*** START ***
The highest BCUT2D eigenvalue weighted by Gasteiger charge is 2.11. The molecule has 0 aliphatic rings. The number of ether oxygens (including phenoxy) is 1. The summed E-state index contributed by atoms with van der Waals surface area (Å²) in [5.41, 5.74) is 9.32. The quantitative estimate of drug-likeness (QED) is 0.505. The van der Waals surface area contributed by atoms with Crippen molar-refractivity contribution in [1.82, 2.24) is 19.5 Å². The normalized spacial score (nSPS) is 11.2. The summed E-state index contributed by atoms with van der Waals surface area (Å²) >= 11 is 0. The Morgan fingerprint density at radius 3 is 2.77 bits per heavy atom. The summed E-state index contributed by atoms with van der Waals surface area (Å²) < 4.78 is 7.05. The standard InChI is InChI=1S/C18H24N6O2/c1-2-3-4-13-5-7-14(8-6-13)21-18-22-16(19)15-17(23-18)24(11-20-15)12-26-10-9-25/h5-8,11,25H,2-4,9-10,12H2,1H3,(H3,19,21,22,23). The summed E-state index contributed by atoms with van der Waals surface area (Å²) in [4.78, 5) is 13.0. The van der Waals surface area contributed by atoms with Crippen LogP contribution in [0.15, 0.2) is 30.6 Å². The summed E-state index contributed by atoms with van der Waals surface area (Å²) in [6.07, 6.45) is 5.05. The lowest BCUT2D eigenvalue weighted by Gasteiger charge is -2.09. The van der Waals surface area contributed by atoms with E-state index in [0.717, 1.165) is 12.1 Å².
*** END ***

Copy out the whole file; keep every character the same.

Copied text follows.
The highest BCUT2D eigenvalue weighted by Gasteiger charge is 2.11. The molecule has 0 aliphatic rings. The number of ether oxygens (including phenoxy) is 1. The summed E-state index contributed by atoms with van der Waals surface area (Å²) in [5.41, 5.74) is 9.32. The quantitative estimate of drug-likeness (QED) is 0.505. The van der Waals surface area contributed by atoms with Crippen molar-refractivity contribution in [1.82, 2.24) is 19.5 Å². The normalized spacial score (nSPS) is 11.2. The summed E-state index contributed by atoms with van der Waals surface area (Å²) >= 11 is 0. The Morgan fingerprint density at radius 3 is 2.77 bits per heavy atom. The summed E-state index contributed by atoms with van der Waals surface area (Å²) < 4.78 is 7.05. The standard InChI is InChI=1S/C18H24N6O2/c1-2-3-4-13-5-7-14(8-6-13)21-18-22-16(19)15-17(23-18)24(11-20-15)12-26-10-9-25/h5-8,11,25H,2-4,9-10,12H2,1H3,(H3,19,21,22,23). The summed E-state index contributed by atoms with van der Waals surface area (Å²) in [4.78, 5) is 13.0. The van der Waals surface area contributed by atoms with Crippen LogP contribution in [0.15, 0.2) is 30.6 Å². The summed E-state index contributed by atoms with van der Waals surface area (Å²) in [6.07, 6.45) is 5.05. The lowest BCUT2D eigenvalue weighted by Gasteiger charge is -2.09. The van der Waals surface area contributed by atoms with E-state index in [0.717, 1.165) is 12.1 Å².